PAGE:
If we continue business as usual – which seems to be the most likely outcome – then we must understand that mitigation is incompatible with our current method of economic growth. Investing in “green” technologies – such as nuclear, solar, and wind power for – could still grow our economy – without the negative consequences of fossil fuels. Furthermore, even if we were to stop global emissions today, the lag between our emissions and their effect on the climate means we can already expect at least a half degree of further warming, an increasingly acidified ocean that threatens nearly a quarter of the world’s food supply, a thermally expanding sea submerging low lying coasts and islands, and increased melting of permanent ice to further contribute to sea level rise.

Interestingly, the only time in the last few decades that our cumulative emissions have actually decreased was during the global recession in 2008. During that year, the rate of emissions declined by about 3 per cent. To seriously have a chance of offsetting the dangerous climate change to come, we’d have to reach peak oil by 2015, and globally reduce our consumption by twice the rate we saw during the great recession every year until we hit zero. Studies on coral blanching suggest that this process will continue at CO2 levels of as low as 430 parts per million (ppm), whereas even the most conservative estimates of our total emissions usually center on a final value of 550 ppm.

We have enough oil, gas, and coal reserves to last for decades, potentially hundreds of years of growing business as usual. There will be more of us – potentially 9 billion of us by 2050 – all vying for the same quality of life we enjoy today, which is only made fully possible by the continued exploitation of the ecosystem.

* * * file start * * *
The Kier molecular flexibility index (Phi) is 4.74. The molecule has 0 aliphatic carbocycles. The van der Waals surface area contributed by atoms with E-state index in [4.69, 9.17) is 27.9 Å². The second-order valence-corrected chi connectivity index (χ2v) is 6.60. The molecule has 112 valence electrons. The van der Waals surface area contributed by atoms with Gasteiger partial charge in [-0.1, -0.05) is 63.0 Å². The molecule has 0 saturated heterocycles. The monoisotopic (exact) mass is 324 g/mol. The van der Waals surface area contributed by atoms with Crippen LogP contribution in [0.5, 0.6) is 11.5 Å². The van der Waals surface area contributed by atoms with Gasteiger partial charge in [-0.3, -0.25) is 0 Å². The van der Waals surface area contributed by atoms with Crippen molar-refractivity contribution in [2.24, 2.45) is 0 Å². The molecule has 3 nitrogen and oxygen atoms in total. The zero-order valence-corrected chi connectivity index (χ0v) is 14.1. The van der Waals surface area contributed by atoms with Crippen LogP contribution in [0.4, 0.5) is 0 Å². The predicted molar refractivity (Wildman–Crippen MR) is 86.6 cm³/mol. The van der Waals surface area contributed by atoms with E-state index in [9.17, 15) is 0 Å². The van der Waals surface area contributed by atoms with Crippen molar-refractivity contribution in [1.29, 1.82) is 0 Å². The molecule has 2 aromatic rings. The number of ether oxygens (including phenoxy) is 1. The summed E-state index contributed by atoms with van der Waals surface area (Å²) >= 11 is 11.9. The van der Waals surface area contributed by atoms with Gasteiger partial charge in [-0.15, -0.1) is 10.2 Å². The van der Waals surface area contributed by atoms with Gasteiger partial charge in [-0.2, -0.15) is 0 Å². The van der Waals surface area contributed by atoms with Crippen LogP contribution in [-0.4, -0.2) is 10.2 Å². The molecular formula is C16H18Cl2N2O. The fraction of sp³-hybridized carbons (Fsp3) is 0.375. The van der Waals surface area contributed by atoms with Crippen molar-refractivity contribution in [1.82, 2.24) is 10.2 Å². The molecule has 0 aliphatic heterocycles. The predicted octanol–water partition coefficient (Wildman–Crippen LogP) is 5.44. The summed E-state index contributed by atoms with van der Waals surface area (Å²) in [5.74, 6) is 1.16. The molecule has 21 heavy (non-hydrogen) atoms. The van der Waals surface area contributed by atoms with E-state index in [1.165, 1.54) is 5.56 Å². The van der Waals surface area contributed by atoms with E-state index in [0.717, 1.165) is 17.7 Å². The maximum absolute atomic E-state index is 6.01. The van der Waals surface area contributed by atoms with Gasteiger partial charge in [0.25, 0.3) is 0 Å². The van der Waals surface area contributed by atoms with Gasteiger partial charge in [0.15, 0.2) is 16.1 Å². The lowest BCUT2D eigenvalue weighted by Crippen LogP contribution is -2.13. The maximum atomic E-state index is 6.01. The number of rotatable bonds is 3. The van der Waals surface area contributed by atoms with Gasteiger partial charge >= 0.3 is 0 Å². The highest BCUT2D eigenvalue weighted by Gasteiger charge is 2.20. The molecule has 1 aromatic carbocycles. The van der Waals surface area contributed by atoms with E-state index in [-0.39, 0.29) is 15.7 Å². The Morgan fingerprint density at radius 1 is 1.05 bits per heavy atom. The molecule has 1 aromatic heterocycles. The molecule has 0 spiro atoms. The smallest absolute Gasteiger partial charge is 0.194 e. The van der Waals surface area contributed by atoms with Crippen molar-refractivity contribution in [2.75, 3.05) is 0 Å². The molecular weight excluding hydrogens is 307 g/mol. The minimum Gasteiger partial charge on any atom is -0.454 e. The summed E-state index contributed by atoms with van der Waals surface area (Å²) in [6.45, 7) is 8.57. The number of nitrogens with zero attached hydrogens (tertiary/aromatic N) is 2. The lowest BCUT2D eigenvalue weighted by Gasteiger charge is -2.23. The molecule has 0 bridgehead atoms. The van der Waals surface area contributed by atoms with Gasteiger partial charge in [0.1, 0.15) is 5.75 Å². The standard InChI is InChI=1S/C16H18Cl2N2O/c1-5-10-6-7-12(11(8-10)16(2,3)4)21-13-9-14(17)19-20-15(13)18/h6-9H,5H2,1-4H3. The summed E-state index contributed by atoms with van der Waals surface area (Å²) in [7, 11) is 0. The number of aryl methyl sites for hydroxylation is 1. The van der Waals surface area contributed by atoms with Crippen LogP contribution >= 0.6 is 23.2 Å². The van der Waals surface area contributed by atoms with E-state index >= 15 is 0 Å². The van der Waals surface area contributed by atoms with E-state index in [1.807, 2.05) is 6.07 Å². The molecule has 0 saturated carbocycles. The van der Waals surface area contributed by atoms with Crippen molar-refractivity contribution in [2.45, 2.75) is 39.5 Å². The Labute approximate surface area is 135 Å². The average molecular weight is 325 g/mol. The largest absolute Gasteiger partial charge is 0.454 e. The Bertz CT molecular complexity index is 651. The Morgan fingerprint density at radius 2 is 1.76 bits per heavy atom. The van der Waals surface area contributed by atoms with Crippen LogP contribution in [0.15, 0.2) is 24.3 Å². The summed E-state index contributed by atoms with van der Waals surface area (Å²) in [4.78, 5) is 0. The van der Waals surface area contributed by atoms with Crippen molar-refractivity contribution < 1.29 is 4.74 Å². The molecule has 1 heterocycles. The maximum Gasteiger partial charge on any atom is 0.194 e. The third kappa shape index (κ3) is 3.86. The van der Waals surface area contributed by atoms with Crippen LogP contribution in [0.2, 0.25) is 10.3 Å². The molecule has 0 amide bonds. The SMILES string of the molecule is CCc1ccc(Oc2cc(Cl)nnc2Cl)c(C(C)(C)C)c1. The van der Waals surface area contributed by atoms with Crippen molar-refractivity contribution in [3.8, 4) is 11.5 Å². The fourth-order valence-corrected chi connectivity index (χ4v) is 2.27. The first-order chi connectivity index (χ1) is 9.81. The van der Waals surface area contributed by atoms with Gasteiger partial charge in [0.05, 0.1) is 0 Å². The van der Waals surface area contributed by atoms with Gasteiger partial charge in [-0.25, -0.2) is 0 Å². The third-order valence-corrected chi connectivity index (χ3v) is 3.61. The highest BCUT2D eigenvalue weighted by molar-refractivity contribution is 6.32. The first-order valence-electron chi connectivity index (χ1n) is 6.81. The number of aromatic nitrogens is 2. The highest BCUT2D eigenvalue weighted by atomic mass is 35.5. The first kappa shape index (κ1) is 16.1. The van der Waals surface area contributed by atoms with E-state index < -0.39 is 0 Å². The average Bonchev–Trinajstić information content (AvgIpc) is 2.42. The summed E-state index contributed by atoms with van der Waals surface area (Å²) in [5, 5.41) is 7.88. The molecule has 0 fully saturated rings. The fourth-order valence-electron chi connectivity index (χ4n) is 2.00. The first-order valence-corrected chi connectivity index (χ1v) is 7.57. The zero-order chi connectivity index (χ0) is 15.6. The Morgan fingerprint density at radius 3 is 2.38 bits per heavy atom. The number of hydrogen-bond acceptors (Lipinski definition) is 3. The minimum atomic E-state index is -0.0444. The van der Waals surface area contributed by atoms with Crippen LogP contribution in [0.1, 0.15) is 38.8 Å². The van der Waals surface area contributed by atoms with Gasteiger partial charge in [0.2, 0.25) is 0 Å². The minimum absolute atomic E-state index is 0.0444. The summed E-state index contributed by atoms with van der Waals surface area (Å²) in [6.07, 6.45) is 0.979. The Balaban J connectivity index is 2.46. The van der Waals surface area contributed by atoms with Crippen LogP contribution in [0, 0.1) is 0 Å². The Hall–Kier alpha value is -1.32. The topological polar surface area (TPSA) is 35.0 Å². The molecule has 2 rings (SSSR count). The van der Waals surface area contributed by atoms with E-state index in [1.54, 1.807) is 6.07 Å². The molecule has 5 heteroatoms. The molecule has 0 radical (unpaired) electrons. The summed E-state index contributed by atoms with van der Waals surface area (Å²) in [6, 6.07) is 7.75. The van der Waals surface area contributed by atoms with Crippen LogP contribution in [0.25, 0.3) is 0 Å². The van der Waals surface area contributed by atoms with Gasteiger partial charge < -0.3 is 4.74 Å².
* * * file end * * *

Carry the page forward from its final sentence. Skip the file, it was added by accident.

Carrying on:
The choices we need to make today will not be made by governments whose primary purpose to be re-elected. The scale of the problem is well beyond the lifetime of one government, which is miniscule compared to how long the effects of climate change will be felt. It is not in the government’s interest to deal with this problem, and it will never be unless we hold them accountable. The fact that governments are able to use even the most basic carbon tax as a successful scare tactic for election campaigns shows our own recalcitrance.

As Canadians, we are responsible for one of the world’s highest per-capita emissions. Our place in the world ought to be to demonstrate that a more sustainable lifestyle is possible. While cumulatively our emissions are not that important on a global scale, we must demonstrate that a “first world” lifestyle is possible, even without the exploitation of the environment.

However, part of this new carbon-free lifestyle is acknowledging that there are things we must give up. Air travel as we know it is would not be possible – modern technology has no sustainable alternative to airplanes. Eating meat at every meal is not sustainable. Having access to products that must travel hundreds of kilometres, using current shipping technologies, to reach us is not possible if we wish to live an emission free life. On behalf of the hundreds of generations that will bear the economic cost of our exceedingly selfish behaviour – and current generations – we must voluntarily commit ourselves to bearing these costs.